The sportscaster was no doubt complimentary when he said the athlete had completed his college education in four years. My thoughts did wander, even soared. I thought of my great-uncle, who dallied in the first grade five years because he liked to help the comely teacher wind the clock every Friday. And I thought of the boy from our town who got a baseball scholarship to the college of his choice, and then the college had to invent a degree for him. The college had never awarded this degree, and never did again, but the lad had batted a consistent .352 for four years.
The college wanted him to stay longer, but his family was growing, and he wanted to try the majors. I also thought of Muscles dePlugge, a star fullback at Midwest U. back in the 1920s when financial assistance to promising athletes was a new twist in cultural affairs, and colleges and universities were struggling with their doctoral consciences over the decency of mentioning money in the presence of Olympic talent. The story of Muscles (that was not his name, by the way) crossed the country overnight.
Muscles was a farm boy whose yearning for erudition exceeded the wheat crop's possibilities. His academic progress was desultory, but on one October Saturday against Capital City High he had gained all the yardage in a 72-2 victory for Pigtoe Classical. (Muscles on a foul-up had exuberantly run the wrong way on a slant off-tackle.) This game had been scouted by the Packers, and Muscles was recommended for a full scholarship at Midwest U.
This changed the boy's entire life. He was able to send a check home to the folks on the farm each week, and he ate well at the training table. Each afternoon he worked out in "the cage," or on the field with the squad, and he was a great joy to the coach. When the season opened, he became an instant sensation, and in the first game with Ramaround College he scored four TDs and intercepted seven times.
And then a terrible thing happened. Muscles dePlugge was posted as deficient in his grades. He had flunked chemistry. Consternation was rampant, and disbelief flourished. How could it be that the star fullback at Midwest U. would flunk chemistry? What had happened to bring on this catastrophe?
The dean immediately got in touch with Prof. Wiltforest Pritchard Molyneaux, head of the department of chemistry, and as the dean spoke with urgency, Professor Molyneaux hurried to his office. The dean brought up the subject directly. He said, "How in the world did you contrive to flunk dePlugge?"
Like a great many professors of those lesser days, Dr. Molyneaux was slow about many things, and was not expecting to be asked about his grading. He told the dean that dePlugge had been flunked because he was scholastically unequal to the subject of chemistry, and since the beginning of the semester had not appeared in class. In fact, Dr. Molyneaux added, he didn't even know what the guy looked like.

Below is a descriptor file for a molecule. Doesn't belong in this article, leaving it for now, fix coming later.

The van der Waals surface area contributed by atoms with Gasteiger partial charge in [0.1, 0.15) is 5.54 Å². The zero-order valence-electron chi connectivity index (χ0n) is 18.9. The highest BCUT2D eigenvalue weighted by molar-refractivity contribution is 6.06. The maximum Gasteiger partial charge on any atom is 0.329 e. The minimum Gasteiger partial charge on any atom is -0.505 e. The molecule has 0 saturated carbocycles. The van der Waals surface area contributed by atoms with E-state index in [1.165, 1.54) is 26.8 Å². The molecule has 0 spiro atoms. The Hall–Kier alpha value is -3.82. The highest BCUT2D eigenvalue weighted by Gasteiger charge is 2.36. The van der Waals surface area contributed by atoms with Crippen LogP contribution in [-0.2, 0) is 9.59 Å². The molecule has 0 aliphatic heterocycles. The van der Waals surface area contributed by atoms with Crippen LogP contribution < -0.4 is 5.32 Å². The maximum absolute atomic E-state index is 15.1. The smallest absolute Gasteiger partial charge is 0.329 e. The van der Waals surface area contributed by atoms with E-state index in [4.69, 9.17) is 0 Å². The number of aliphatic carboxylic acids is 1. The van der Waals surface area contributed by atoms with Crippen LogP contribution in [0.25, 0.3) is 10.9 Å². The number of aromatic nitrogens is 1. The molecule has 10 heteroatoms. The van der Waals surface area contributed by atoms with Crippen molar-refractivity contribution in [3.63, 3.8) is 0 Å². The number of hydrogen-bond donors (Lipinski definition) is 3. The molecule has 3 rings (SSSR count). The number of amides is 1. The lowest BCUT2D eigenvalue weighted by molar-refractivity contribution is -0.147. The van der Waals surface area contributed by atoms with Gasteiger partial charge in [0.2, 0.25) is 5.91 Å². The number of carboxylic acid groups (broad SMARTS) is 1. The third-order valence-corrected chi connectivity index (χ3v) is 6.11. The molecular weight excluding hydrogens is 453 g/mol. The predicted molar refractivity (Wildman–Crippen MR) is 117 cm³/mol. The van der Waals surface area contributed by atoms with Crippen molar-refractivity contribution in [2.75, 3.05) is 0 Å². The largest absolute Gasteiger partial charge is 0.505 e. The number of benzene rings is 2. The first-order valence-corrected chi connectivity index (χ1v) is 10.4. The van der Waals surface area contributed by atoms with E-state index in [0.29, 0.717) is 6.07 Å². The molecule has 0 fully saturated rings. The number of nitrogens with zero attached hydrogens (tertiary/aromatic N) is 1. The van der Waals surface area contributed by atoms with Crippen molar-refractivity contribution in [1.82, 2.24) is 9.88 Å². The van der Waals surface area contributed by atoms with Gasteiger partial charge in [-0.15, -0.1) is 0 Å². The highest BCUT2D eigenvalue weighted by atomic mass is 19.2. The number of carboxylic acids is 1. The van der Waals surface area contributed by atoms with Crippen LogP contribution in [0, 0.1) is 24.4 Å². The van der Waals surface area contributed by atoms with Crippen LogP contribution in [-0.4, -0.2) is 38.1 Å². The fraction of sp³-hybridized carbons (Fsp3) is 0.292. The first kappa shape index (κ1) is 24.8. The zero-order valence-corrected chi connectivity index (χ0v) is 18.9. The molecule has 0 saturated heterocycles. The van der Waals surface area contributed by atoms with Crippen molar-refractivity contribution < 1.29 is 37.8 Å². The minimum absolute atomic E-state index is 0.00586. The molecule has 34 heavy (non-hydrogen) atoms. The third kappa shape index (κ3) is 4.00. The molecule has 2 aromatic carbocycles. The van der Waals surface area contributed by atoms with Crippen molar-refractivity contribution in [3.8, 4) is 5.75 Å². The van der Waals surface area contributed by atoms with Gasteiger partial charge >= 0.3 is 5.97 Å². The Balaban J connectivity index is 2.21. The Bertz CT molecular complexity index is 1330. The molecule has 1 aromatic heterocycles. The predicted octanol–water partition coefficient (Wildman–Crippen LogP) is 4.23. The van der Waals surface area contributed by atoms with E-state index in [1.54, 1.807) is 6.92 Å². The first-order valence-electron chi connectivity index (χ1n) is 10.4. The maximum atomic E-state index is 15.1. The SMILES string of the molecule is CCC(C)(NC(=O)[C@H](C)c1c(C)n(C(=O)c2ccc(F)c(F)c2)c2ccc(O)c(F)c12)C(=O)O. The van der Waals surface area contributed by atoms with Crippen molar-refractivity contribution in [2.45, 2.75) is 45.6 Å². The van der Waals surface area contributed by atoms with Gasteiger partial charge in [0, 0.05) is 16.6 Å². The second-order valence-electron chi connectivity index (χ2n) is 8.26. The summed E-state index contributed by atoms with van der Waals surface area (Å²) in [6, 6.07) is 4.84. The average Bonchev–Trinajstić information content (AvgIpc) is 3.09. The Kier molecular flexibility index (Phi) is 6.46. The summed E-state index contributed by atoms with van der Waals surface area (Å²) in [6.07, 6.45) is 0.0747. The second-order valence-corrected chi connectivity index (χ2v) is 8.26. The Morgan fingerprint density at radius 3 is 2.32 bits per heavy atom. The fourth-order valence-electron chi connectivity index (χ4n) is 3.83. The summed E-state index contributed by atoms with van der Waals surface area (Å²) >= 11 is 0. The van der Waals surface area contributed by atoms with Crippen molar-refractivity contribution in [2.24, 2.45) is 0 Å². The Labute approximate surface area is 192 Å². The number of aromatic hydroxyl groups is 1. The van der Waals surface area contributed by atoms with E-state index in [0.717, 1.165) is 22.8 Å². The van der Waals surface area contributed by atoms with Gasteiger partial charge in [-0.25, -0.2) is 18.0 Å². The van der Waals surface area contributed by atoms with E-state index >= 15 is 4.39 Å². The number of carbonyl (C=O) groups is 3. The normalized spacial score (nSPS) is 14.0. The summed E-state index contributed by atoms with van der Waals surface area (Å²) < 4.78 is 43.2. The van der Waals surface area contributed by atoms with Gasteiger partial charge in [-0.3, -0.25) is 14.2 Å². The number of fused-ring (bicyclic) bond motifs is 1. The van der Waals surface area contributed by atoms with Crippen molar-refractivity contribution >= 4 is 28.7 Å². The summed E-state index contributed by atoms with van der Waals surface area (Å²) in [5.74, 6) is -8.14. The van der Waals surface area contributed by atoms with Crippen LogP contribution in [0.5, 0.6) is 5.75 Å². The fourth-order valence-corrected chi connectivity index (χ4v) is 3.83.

"I fear," said the dean, "that you are the unwitting victim of professional ignorance. Mr. dePlugge is not exactly a student. He is our scholarship investment in our football schedule. You have failed to pass him in chemistry, and have thus jeopardized our position of leadership in the arts and sciences. What will become of us scholastically if we fail to maintain our good reputation on the gridiron?"
In this way, Professor Molyneaux came to realize the enormity of his boo-boo, and he asked what he might do to restore dePlugge to academic standing and save the institute from shame. It was agreed that he would give a special examination to Fullback dePlugge, affording the gentleman an opportunity to redeem himself, and that this should be accomplished before next Saturday's game. "You must realize," the dean told Professor Molyneaux, "that Midwest U. cannot field any student who is deficient in his grades!"
Well, before next Saturday's game, it was announced that dePlugge would play, and that his grades were consistent with the school's strict requirement that all competing athletes maintain acceptable grades.
THUS it was. Things went along for some time before the dean chanced to meet Professor Molyneaux, and he thanked him for what he had done. Molyneaux said it was nothing, really; he had merely given dePlugge a special examination that, in fact, had only two questions. It had taken Mr. dePlugge just a short time and had caused him no inconvenience. "I rated each question at the value of 50 points," said Professor Molyneaux, "and I required 50 points for passing.
"Mr. dePlugge was most courteously obliging," said the professor. "My first question was, 'What color is blue vitriol?' Mr. dePlugge said 'red,' which is wrong. But my second question was, 'What does H20 stand for?' and Mr. dePlugge answered that he didn't know, which was correct. This gave him a passing mark."
We have no reason to believe that anything like that could happen in these enlightened days when all the early attitudes about a sound mind in a sound body have been adjusted to suit. My great-uncle was not altogether stupid. He liked to help that particular young lady wind the schoolroom clock, and it was the young lady, not the clock, that kept him in school. When the school board figured this out, they assigned a gentleman teacher to the class, and my great-uncle quit school to homestead a ranch in North Dakota.